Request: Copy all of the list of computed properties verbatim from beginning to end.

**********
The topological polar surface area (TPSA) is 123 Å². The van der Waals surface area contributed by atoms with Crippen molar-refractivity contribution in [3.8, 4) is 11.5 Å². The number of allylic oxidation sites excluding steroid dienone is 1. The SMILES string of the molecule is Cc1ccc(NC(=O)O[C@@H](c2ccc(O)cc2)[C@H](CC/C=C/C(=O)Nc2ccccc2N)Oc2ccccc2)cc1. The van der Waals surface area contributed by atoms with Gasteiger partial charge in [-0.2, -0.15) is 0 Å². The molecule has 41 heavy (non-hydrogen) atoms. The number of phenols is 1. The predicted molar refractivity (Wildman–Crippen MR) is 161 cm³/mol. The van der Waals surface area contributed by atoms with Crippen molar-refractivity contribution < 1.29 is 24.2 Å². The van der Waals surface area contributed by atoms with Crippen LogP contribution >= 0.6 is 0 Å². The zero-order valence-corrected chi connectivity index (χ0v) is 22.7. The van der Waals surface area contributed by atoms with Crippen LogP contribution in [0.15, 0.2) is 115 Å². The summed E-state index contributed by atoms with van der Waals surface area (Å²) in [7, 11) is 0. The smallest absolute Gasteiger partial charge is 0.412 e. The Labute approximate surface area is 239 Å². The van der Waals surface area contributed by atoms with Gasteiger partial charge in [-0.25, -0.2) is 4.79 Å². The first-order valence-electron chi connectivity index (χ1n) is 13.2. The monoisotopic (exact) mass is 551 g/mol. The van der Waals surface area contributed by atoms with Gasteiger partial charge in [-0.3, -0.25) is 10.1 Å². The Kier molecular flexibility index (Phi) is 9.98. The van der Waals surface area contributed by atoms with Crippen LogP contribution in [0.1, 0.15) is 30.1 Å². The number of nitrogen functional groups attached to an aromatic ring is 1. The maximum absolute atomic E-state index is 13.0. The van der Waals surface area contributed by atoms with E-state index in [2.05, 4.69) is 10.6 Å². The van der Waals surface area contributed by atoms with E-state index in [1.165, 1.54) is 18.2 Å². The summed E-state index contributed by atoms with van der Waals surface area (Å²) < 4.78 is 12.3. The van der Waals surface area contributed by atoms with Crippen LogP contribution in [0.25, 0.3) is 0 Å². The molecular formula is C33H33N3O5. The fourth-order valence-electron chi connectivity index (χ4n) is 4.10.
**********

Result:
The topological polar surface area (TPSA) is 123 Å². The van der Waals surface area contributed by atoms with Crippen molar-refractivity contribution in [3.8, 4) is 11.5 Å². The number of allylic oxidation sites excluding steroid dienone is 1. The SMILES string of the molecule is Cc1ccc(NC(=O)O[C@@H](c2ccc(O)cc2)[C@H](CC/C=C/C(=O)Nc2ccccc2N)Oc2ccccc2)cc1. The van der Waals surface area contributed by atoms with Gasteiger partial charge in [-0.2, -0.15) is 0 Å². The molecule has 41 heavy (non-hydrogen) atoms. The number of phenols is 1. The predicted molar refractivity (Wildman–Crippen MR) is 161 cm³/mol. The van der Waals surface area contributed by atoms with Crippen molar-refractivity contribution < 1.29 is 24.2 Å². The van der Waals surface area contributed by atoms with Crippen LogP contribution >= 0.6 is 0 Å². The zero-order valence-corrected chi connectivity index (χ0v) is 22.7. The van der Waals surface area contributed by atoms with Crippen LogP contribution in [0.15, 0.2) is 115 Å². The summed E-state index contributed by atoms with van der Waals surface area (Å²) in [7, 11) is 0. The smallest absolute Gasteiger partial charge is 0.412 e. The Labute approximate surface area is 239 Å². The van der Waals surface area contributed by atoms with Gasteiger partial charge in [-0.25, -0.2) is 4.79 Å². The first-order valence-electron chi connectivity index (χ1n) is 13.2. The monoisotopic (exact) mass is 551 g/mol. The van der Waals surface area contributed by atoms with Gasteiger partial charge in [-0.3, -0.25) is 10.1 Å². The Kier molecular flexibility index (Phi) is 9.98. The van der Waals surface area contributed by atoms with Crippen LogP contribution in [0.1, 0.15) is 30.1 Å². The number of nitrogen functional groups attached to an aromatic ring is 1. The maximum absolute atomic E-state index is 13.0. The van der Waals surface area contributed by atoms with E-state index in [2.05, 4.69) is 10.6 Å². The van der Waals surface area contributed by atoms with E-state index in [1.165, 1.54) is 18.2 Å². The summed E-state index contributed by atoms with van der Waals surface area (Å²) < 4.78 is 12.3. The van der Waals surface area contributed by atoms with Crippen LogP contribution in [0.25, 0.3) is 0 Å². The molecular formula is C33H33N3O5. The fourth-order valence-electron chi connectivity index (χ4n) is 4.10.